Tanzania and Uganda have signed an agreement to build a 1,445 kilometer pipeline that will link the two countries.
The documents for the realization of the 3.5 billion dollars (2.7 million euros) project were signed on Sunday by Presidents John Magufuli of Tanzania and Yoweri Museveni of Uganda.
The future pipeline will connect the Ugandan oil fields to the Tanzanian port of Tanga.
The start date for construction of what is expected to become East Africa’s first major pipeline has not yet been announced.
Significant oil reserves were discovered in Uganda in 2006.
But the exploitation and production of the minerals has been delayed in part by the lack of infrastructure and the existence of an export pipeline.
However, the construction of the future pipeline could have a huge cost on some Ugandan communities.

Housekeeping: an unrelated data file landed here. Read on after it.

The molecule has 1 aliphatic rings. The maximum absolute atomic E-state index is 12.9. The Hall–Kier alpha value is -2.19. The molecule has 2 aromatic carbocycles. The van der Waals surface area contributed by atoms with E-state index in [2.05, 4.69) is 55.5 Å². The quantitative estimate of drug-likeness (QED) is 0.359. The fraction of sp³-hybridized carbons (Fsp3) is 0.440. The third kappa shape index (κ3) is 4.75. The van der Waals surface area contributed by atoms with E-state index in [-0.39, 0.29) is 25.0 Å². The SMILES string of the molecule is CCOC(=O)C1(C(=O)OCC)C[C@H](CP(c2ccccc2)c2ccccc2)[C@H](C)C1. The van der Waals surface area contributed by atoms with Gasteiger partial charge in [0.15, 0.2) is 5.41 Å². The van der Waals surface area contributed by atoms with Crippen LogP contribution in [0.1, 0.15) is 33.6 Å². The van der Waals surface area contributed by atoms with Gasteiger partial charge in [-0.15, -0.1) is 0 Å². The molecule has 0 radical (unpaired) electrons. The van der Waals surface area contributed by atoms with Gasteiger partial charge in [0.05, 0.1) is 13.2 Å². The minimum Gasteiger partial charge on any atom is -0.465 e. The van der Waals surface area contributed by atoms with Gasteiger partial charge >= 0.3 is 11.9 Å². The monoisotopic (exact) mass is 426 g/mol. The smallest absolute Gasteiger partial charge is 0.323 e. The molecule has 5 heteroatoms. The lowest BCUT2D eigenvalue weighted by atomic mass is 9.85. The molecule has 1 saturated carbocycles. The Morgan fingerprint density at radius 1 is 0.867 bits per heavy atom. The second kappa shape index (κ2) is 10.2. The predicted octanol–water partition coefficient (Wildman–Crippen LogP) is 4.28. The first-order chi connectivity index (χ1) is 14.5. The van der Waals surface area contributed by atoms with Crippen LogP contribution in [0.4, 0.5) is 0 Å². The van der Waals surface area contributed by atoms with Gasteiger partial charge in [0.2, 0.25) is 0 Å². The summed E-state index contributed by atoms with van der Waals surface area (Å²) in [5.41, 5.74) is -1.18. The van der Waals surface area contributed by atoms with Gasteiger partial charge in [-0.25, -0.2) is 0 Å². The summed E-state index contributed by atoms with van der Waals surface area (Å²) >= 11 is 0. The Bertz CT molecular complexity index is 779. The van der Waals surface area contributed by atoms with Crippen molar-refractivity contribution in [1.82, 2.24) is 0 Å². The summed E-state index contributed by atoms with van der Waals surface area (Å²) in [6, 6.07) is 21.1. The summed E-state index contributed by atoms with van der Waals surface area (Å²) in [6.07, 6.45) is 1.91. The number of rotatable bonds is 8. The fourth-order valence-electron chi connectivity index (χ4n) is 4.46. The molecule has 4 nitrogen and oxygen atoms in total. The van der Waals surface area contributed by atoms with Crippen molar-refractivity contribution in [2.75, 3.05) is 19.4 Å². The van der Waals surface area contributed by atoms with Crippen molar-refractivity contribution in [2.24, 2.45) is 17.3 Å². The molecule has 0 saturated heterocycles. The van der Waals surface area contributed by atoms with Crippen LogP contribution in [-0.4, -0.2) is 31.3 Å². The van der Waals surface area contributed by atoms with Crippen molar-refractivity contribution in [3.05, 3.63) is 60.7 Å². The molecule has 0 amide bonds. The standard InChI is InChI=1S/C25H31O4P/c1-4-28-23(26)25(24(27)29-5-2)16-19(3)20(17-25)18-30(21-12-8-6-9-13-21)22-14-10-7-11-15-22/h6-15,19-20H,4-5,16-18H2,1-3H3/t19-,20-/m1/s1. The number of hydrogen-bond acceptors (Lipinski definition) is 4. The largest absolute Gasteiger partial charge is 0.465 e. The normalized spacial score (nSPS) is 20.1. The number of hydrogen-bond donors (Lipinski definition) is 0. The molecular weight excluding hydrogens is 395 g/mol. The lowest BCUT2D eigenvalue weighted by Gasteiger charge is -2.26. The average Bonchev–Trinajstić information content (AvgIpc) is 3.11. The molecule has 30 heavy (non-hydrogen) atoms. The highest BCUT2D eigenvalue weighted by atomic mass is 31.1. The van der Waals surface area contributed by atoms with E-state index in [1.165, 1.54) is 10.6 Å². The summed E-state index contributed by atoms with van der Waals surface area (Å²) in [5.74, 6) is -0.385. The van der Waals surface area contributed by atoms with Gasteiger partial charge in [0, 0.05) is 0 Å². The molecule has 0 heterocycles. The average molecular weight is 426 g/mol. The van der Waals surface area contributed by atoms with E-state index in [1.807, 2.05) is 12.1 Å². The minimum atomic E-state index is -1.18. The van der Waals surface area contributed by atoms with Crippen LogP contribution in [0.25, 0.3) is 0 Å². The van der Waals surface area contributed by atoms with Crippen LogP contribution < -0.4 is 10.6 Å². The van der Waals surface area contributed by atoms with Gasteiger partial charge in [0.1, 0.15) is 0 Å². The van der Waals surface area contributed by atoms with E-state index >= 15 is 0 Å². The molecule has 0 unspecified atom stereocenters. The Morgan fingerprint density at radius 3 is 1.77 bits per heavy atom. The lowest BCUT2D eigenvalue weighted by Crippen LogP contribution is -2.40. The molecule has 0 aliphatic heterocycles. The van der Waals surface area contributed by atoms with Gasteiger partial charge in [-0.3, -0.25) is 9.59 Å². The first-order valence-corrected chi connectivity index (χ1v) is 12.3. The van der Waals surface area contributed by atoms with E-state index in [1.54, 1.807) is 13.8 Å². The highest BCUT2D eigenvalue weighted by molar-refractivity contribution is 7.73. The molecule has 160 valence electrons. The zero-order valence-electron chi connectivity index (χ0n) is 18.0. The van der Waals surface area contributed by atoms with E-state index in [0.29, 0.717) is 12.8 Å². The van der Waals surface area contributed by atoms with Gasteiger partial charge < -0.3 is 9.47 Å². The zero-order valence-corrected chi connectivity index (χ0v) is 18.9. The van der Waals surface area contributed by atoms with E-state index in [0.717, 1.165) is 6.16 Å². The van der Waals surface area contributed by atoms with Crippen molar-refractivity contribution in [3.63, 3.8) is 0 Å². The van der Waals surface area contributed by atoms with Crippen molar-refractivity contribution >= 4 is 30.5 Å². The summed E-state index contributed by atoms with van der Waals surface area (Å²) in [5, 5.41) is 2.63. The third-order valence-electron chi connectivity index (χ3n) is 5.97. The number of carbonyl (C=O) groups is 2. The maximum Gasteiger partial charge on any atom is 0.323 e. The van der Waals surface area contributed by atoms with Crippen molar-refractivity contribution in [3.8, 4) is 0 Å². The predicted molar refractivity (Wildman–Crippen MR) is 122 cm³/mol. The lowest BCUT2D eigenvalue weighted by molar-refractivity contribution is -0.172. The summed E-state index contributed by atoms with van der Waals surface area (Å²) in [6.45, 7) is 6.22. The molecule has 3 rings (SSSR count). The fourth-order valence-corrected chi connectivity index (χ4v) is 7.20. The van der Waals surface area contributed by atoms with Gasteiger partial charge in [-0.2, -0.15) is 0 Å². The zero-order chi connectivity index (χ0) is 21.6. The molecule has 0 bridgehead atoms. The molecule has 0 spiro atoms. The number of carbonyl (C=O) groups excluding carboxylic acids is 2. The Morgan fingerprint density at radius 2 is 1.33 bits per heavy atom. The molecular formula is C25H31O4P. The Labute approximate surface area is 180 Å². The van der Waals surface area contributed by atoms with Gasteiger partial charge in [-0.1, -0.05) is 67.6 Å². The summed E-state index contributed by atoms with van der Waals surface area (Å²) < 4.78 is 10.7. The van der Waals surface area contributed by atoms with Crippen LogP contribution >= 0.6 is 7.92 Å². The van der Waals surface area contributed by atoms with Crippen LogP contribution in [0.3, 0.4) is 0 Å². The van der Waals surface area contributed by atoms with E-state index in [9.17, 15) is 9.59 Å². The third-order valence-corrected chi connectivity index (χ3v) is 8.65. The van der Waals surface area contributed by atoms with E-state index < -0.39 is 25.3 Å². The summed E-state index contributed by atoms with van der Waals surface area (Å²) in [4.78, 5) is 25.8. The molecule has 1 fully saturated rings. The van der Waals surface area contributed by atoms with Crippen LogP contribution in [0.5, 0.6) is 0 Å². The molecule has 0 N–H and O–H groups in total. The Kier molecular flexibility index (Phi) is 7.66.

A joint report by the International Federation for Human Rights (FIDH) and Oxfam says more than 12,000 families are at risk of losing their land and livelihoods.
According to environmentalists, ecosystems along the route of the future pipeline are threatened by drilling in Uganda’s nature reserves.
The French oil giant Total is studying with the Chinese CNOOC and the governments of Uganda and Tanzania ways to limit the risks.
About 80% of the pipeline will pass through Tanzania and the project is expected to create more than 18,000 jobs for Tanzanians, according to government spokesman Hassan Abassi.